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Idealised versions of board and simple arcade games render beautiful snippets of Haskell code. But real games need to deal with user input and output, animation, sound, asset management, UI plasticity, graphics acceleration, concurrency and networking, all of which involve the outside world and add side effects throughout the program. Most of the problems and patterns that we find in other kinds of software can also be found in some form in game programming. As such, game programming represents Haskell’s ultimate challenge.
There have been multiple attempts at proving that Haskell can be used to write games, but none have been definitive enough to convince those outside the community. Keera Studios was founded as a way to turn this situation around, by creating more and more complex games and demonstrate, by example, the possibilities and benefits of functional programming.
To prove that Haskell is a suitable choice for game programming, we want to do real multimedia and interact with real modern hardware, target (at least some) gaming platforms; and show that FP principles and techniques are beneficial for game development.
Our work in game programming has demonstrated that Haskell is a worthy contestant. We have created games that interact with Kinect, Wiimotes and Leapmotion, use OpenGL and SDL2 (SDL is used in games such as Angry Birds) for multimedia, target mobile platforms such as Android and are available for purchase on Google Play. We have also explored different ways to take advantage of pure functional programming, either by means of an embedded DSL (like in our Cross-platform Graphical Adventure Game Engine GALE) or using FRP (Keera Magic Cookies, Keera Breakout), and also for game testing and profiling purposes.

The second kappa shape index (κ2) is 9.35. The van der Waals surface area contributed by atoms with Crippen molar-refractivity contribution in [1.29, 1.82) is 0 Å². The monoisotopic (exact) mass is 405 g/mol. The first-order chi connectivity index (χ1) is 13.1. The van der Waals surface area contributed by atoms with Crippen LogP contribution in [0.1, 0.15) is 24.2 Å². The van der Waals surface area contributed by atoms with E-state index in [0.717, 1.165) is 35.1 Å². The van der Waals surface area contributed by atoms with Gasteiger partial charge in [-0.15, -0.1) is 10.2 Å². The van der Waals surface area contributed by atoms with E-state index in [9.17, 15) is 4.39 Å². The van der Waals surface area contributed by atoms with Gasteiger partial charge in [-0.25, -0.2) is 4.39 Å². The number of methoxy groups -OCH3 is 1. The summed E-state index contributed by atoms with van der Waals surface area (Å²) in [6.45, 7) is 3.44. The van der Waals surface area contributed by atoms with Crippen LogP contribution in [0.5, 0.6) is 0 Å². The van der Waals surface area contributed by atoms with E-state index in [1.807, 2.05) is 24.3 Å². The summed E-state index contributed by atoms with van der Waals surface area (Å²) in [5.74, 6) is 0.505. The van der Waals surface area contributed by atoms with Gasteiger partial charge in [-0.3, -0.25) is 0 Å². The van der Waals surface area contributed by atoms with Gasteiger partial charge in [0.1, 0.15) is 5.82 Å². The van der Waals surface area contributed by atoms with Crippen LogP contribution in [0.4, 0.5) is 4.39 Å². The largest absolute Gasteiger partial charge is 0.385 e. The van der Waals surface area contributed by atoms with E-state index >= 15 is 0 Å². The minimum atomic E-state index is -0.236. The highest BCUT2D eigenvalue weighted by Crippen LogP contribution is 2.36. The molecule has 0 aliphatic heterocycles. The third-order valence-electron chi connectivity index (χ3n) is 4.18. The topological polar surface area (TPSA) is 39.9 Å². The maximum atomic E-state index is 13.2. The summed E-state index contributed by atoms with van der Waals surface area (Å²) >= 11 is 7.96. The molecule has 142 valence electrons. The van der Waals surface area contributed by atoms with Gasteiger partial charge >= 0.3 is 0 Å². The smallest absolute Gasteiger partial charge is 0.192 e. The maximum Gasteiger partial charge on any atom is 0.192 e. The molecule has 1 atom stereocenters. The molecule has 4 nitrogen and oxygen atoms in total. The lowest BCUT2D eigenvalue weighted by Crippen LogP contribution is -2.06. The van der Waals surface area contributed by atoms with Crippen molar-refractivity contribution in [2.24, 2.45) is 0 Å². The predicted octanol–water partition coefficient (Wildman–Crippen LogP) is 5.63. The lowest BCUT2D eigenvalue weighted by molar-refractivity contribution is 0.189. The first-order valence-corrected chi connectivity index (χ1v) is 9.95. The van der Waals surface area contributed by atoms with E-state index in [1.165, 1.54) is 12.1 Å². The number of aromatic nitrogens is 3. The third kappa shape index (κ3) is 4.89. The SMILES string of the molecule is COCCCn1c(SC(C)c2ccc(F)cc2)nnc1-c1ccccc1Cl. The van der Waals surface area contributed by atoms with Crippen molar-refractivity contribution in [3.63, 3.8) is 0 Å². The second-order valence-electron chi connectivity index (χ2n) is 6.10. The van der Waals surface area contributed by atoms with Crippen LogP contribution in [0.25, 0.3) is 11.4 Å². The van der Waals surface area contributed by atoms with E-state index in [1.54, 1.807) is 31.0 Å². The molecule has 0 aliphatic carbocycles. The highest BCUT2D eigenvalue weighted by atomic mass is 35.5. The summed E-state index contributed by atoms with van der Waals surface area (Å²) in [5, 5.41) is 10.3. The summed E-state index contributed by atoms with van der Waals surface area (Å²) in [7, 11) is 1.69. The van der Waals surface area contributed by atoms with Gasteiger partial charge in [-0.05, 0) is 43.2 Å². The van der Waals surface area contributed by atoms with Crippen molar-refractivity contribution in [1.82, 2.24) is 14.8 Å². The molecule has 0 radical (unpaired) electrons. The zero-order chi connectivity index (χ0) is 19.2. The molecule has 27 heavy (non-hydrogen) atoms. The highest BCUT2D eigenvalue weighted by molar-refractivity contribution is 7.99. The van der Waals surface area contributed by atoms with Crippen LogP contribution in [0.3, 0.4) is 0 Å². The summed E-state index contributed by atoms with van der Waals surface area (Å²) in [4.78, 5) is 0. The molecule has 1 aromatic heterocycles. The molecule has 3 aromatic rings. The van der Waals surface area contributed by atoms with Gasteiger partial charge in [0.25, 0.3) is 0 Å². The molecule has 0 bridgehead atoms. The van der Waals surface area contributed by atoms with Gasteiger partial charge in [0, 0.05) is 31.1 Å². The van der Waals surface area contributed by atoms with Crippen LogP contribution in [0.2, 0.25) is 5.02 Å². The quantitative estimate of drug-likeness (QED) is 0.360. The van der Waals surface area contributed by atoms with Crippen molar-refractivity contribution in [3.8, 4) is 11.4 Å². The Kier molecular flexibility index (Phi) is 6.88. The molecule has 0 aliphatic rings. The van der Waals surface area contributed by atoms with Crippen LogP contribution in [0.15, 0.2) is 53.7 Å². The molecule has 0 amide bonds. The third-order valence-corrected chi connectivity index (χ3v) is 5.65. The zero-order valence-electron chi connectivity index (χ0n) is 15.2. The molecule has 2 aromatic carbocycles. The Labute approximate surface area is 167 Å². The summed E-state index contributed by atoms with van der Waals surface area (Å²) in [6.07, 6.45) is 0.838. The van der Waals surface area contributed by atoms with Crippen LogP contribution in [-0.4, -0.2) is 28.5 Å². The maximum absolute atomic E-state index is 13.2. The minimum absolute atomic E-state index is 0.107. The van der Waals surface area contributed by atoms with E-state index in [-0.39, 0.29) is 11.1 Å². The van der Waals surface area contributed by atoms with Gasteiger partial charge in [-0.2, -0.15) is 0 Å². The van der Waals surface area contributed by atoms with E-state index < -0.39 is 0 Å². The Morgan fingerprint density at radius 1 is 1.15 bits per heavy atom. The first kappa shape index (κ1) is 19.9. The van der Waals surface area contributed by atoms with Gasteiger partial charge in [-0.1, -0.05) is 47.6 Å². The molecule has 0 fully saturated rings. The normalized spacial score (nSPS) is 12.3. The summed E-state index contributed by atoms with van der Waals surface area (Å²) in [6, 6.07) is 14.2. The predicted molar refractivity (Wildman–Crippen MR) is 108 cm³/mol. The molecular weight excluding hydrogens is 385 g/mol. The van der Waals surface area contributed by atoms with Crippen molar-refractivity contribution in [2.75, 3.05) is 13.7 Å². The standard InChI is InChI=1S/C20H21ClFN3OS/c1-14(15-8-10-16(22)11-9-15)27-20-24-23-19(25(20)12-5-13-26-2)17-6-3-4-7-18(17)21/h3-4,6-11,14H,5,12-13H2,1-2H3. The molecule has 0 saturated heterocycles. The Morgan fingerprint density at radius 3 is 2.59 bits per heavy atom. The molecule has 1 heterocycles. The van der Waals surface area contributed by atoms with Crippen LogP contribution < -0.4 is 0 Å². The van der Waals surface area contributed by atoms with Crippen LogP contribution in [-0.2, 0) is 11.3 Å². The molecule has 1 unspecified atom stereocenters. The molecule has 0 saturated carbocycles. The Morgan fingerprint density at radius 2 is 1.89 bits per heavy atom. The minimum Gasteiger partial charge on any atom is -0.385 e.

In this workshop I will demonstrate, by example, how to write games that combine these features, what to watch for, where the current challenges lie, and how we can, as a community, use the creative and fun process of game programming to bring Haskell to the world and vice versa.
Whoever wants to follow the talk with their own laptops should be able to compile this haskell package:
There's no need to read/process the material ahead. If it compiles, they are good to go.
It usually takes just 2-7 minutes on my machine, so if they can't get it working before the talk, that's ok.
I strongly recommend using a sandbox.
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Workshop: Haskell’s ultimate challenge: Game programming for Fun and Profit - Part 2
Ivan Perez graduated from the Technical University of Madrid (UPM) in 2008, and completed a MSc in Computational Logic in 2010. Currently, Ivan is a PhD student at the University of Nottingham, under the supervision of Henrik Nilsson (co-creator of the FRP library Yampa), and he explores Multimedia in Functional Languages, the limits of Reactive Programming in Haskell and FRP.